'The Ipcress File' review: The 1965 British spy thriller is adapted into a TV series -- but still set in the early '60s

Nina Metz, Chicago Tribune on

Published in Entertainment News

Based on the 1965 Michael Caine espionage thriller of the same name, “The Ipcress File” on AMC+ (by way of ITV in the U.K.) keeps the Cold War action set in the early 1960s. Harry Palmer is a young Brit with clever instincts but not much spy experience, and he gets roped into a saga that involves a kidnapped nuclear scientist, pushy American interests and a brainwashing scheme that could lead to an assassination. Witty and occasionally terrifying, the series moves at a good clip and is stylish — it retains those thick-framed eyeglasses that are so iconic to Caine’s original performance.

In the ‘65 film (adapted from Len Deighton’s 1962 novel), Harry Palmer emerged onto the pop-cultural landscape as the anti-James Bond, and this six-episode version sticks to that approach with sleepy-eyed actor Joe Cole (“Peaky Blinders”) stepping into the Caine role. He’s a regular bloke with a smuggler’s talents, which lands him behind bars after he’s busted for running booze while serving as an army corporal stationed in Germany.

But his craftiness and knowledge of the landscape beyond the Berlin Wall make him useful to the task at hand — retrieving a kidnapped nuclear physicist — at least as far as certain parties within British intelligence (neither MI5 nor MI6, but some hush-hush operation under the Ministry of Defense) are concerned. So Harry is sprung from prison and suddenly he’s a spy, working alongside a young woman named Jean Courtney (Lucy Boynton), an icy blonde who has far more experience in all things espionage.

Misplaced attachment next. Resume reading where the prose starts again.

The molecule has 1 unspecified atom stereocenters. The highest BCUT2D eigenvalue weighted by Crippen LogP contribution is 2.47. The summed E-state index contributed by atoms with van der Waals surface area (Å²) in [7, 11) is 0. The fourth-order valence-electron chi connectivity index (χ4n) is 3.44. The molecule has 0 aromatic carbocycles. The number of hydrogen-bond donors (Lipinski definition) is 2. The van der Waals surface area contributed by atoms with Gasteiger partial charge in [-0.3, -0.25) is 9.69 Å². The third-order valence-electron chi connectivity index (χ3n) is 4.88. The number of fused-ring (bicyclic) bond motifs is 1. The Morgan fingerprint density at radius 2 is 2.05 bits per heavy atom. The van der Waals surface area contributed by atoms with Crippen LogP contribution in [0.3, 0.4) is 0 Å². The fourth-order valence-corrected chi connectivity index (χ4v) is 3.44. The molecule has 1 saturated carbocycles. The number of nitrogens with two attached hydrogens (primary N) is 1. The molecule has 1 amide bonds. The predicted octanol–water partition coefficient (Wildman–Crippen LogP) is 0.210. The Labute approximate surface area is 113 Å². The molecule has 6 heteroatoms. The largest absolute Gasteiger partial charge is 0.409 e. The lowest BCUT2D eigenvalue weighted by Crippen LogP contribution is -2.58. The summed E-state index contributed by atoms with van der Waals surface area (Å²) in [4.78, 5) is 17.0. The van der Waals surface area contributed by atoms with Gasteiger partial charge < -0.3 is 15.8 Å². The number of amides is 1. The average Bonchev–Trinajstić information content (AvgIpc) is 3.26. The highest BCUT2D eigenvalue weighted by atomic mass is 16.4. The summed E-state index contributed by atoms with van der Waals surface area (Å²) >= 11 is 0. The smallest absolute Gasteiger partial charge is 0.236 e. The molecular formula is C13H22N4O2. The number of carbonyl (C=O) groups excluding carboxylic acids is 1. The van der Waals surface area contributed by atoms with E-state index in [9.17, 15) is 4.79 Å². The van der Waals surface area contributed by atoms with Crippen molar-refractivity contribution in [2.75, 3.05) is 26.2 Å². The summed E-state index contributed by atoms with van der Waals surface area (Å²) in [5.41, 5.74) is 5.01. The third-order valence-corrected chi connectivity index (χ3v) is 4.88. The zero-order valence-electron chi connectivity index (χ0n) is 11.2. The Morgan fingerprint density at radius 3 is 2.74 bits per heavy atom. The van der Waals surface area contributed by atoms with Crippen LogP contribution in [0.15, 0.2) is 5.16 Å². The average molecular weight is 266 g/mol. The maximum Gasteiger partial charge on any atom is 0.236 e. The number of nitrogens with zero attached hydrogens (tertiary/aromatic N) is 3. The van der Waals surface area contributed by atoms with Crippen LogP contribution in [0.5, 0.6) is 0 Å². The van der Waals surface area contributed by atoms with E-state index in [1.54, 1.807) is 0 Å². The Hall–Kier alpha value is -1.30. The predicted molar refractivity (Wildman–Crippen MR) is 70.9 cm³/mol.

Harry and Jean are a study in opposites — he’s the son of a dock worker who gets by on his wits; she’s the exceedingly smart, wildly beautiful daughter of a posh somebody-or-other. They begin as wary compatriots, only slowly coming to appreciate one another’s skills once their straightforward mission becomes exceedingly messy.

What you see is what you get with Harry, which is at odds with everyone else around him — even his colleagues. Maybe especially his colleagues.

Jean’s role has been beefed up considerably from the film, but she remains a cipher. She has a fiance who is clueless about her real job, and yet ultimately her spy skills aren’t sharp enough to fool the man she intends to marry. It’s unclear if the marriage was intended as part of her cover or something she actually wanted or simply the next inevitable step for a woman of her time. Maybe it’s everything all at once, but we’re never given a glimpse into her true feelings. She’s an expert at maintaining a mask. But how did she get recruited? And how did she get so good, so fast? Where does she find the time to maintain her exquisite hair and makeup and wardrobe when dirtier, nastier doings are required of her as well? Who knows.

We get more back story when it comes to Harry and Jean’s boss, a seasoned intelligence man named Major Dalby (Tom Hollander) who has some inconvenient emotional entanglements that compromise the job at hand — and the Soviets are keen to exploit that. Hollander is quite good, underplaying everything. There’s more going on here than meets the eye. Everyone’s a potential mark.